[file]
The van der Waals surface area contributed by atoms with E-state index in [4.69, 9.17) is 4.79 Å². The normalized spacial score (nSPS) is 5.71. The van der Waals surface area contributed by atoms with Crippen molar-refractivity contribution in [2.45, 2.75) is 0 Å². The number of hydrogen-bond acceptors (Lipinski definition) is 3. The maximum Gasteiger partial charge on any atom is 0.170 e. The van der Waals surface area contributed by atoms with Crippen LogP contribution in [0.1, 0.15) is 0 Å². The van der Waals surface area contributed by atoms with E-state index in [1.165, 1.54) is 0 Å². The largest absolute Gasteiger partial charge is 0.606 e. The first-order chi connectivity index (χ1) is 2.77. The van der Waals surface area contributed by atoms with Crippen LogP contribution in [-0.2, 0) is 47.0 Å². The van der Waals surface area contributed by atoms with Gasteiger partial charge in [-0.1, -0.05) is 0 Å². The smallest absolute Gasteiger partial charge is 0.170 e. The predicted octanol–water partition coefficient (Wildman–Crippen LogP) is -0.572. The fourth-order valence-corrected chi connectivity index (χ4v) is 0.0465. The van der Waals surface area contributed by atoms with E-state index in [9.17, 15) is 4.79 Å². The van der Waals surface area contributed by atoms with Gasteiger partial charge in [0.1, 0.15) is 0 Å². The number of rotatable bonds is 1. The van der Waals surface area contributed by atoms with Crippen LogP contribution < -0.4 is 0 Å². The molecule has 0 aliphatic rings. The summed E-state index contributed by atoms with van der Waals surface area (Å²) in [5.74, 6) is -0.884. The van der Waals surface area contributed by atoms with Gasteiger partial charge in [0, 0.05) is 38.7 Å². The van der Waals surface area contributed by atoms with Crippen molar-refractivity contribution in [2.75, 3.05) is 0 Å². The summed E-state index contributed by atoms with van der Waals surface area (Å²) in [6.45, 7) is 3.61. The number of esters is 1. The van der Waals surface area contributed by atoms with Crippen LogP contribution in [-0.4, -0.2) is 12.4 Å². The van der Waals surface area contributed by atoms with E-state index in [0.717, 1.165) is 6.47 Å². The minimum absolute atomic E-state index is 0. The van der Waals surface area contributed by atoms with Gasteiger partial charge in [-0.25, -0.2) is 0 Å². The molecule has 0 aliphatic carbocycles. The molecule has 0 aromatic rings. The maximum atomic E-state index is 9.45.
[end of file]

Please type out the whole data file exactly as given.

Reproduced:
The van der Waals surface area contributed by atoms with E-state index in [4.69, 9.17) is 4.79 Å². The normalized spacial score (nSPS) is 5.71. The van der Waals surface area contributed by atoms with Crippen molar-refractivity contribution in [2.45, 2.75) is 0 Å². The number of hydrogen-bond acceptors (Lipinski definition) is 3. The maximum Gasteiger partial charge on any atom is 0.170 e. The van der Waals surface area contributed by atoms with Crippen LogP contribution in [0.1, 0.15) is 0 Å². The van der Waals surface area contributed by atoms with E-state index in [1.165, 1.54) is 0 Å². The largest absolute Gasteiger partial charge is 0.606 e. The first-order chi connectivity index (χ1) is 2.77. The van der Waals surface area contributed by atoms with Crippen LogP contribution in [-0.2, 0) is 47.0 Å². The van der Waals surface area contributed by atoms with Gasteiger partial charge in [-0.1, -0.05) is 0 Å². The smallest absolute Gasteiger partial charge is 0.170 e. The predicted octanol–water partition coefficient (Wildman–Crippen LogP) is -0.572. The fourth-order valence-corrected chi connectivity index (χ4v) is 0.0465. The van der Waals surface area contributed by atoms with E-state index in [9.17, 15) is 4.79 Å². The van der Waals surface area contributed by atoms with Gasteiger partial charge in [0.1, 0.15) is 0 Å². The number of rotatable bonds is 1. The van der Waals surface area contributed by atoms with Crippen LogP contribution < -0.4 is 0 Å². The molecule has 0 aliphatic rings. The summed E-state index contributed by atoms with van der Waals surface area (Å²) in [5.74, 6) is -0.884. The van der Waals surface area contributed by atoms with Gasteiger partial charge in [0, 0.05) is 38.7 Å². The van der Waals surface area contributed by atoms with Crippen molar-refractivity contribution in [2.75, 3.05) is 0 Å². The summed E-state index contributed by atoms with van der Waals surface area (Å²) in [6.45, 7) is 3.61. The number of esters is 1. The van der Waals surface area contributed by atoms with Crippen LogP contribution in [-0.4, -0.2) is 12.4 Å². The van der Waals surface area contributed by atoms with E-state index in [0.717, 1.165) is 6.47 Å². The minimum absolute atomic E-state index is 0. The van der Waals surface area contributed by atoms with Gasteiger partial charge in [-0.25, -0.2) is 0 Å². The molecule has 0 aliphatic carbocycles. The molecule has 0 aromatic rings. The maximum atomic E-state index is 9.45.